“He didn’t have the confidence that he could re-create magic. And I would argue with him, I’d say, ‘OK, I’m a little older, I’m a craftsman and a spontaneous actor. I like to do as many takes as they’ll give me.’ And Tupac was, ‘We got it!’ and imperfect as it was, that’s how perfect it is. And I say, ‘All right, [instead of] doing five takes, we’ll do three.’ So it was negotiation. He was pure, young.”
The pair developed a strong bond during the filming. Belushi even turned the rapper on to Frank Sinatra, one of his idols.
During breaks, he experimented with a rap version of Sinatra’s “Fly Me to the Moon,” Belushi recalled. “But the melody is so beautiful the way Frank does it, Tupac was having problems. You’ve got to have melody in that, so then we’d harmonize. Oh, we had a blast. He wasn’t hip to Frank Sinatra at all. How can you not know Frank Sinatra?”
After the film wrapped, and Shakur was slain on a packed Las Vegas street, Belushi fell apart. He couldn’t accept it, saying it reminded him of too many other shattering deaths of pure and gifted young talents he’s known.
“I just kind of slipped into denial for a long time,” Belushi says. “About six months after he passed away, I listened to his album over and over and over. The next week I was difficult to be with. I don’t deal with death very well. My brother, John Candy, my dad, my mom, Brandon Tartikoff just a couple of weeks ago. I mean, you lose a lot of people in your life, and that’s one thing I am constantly working on--pain management.”
Bracketed by the tragedies of his life, in the 15 years since the death of his brother John of an overdose in 1982, Belushi has aggressively pushed himself to experiment with wider and more challenging theatrical forms than straight comedy.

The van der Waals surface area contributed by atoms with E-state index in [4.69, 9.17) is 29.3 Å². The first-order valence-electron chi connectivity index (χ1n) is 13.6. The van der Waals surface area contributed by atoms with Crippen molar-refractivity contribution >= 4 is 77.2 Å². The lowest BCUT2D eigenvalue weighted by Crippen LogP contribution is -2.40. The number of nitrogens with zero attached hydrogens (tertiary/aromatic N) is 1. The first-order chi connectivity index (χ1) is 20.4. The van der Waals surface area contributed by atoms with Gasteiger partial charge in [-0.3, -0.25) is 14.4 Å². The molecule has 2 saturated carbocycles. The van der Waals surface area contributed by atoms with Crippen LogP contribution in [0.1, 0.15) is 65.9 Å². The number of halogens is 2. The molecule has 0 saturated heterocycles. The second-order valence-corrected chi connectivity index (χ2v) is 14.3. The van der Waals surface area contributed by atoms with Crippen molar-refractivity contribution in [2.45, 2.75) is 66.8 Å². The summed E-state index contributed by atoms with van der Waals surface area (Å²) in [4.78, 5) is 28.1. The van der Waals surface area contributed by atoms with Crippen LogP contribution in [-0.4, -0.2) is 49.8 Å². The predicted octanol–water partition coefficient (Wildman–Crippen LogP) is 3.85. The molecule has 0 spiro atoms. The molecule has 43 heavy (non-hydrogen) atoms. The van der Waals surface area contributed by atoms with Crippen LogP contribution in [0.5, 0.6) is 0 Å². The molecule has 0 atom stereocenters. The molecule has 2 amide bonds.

His resume includes improvisational comedy (Second City, “Saturday Night Live”), light opera (“The Pirates of Penzance”), animation (“The Pebble and the Dragon”), drama (“Conversations With My Father”) and sexual farce (“Sexual Perversity in Chicago”) for the stage and a wide range of roles for the big and small screen.
He has even begun performing as a harmonica player and blues singer with the Sacred Hearts, the house band for the trendy Hollywood eatery, the House of Blues, in which he is an investor. Longevity and craft, as opposed to evanescence and genius, have been his standard, and, sometimes unsuccessfully, he has endeavored to push himself away from the destructive path of those “pure, young” talents he calls “the shooting stars.”
“I’ve thought about that stuff a lot. I always consider guys like John, Tupac, Jimi Hendrix are shooting stars; you can’t take your eyes off them because of that burn, but it’s . . . that quick,” Belushi claps his hands, “Smack, they’re gone. John Candy, Tupac, my brother John. Thank God they captured their life on film. It makes me smile when I see them in a movie now.
“I like to consider myself a star--a star, that when you look in the sky, it’s always there. And on a clear night . . . a shooting star comes by, and get a little thrill, and you make a little wish. You need both types of stars, the shooting and the constant stars. The heavens include them all. And I think it’s good to be a star that’s there every night.”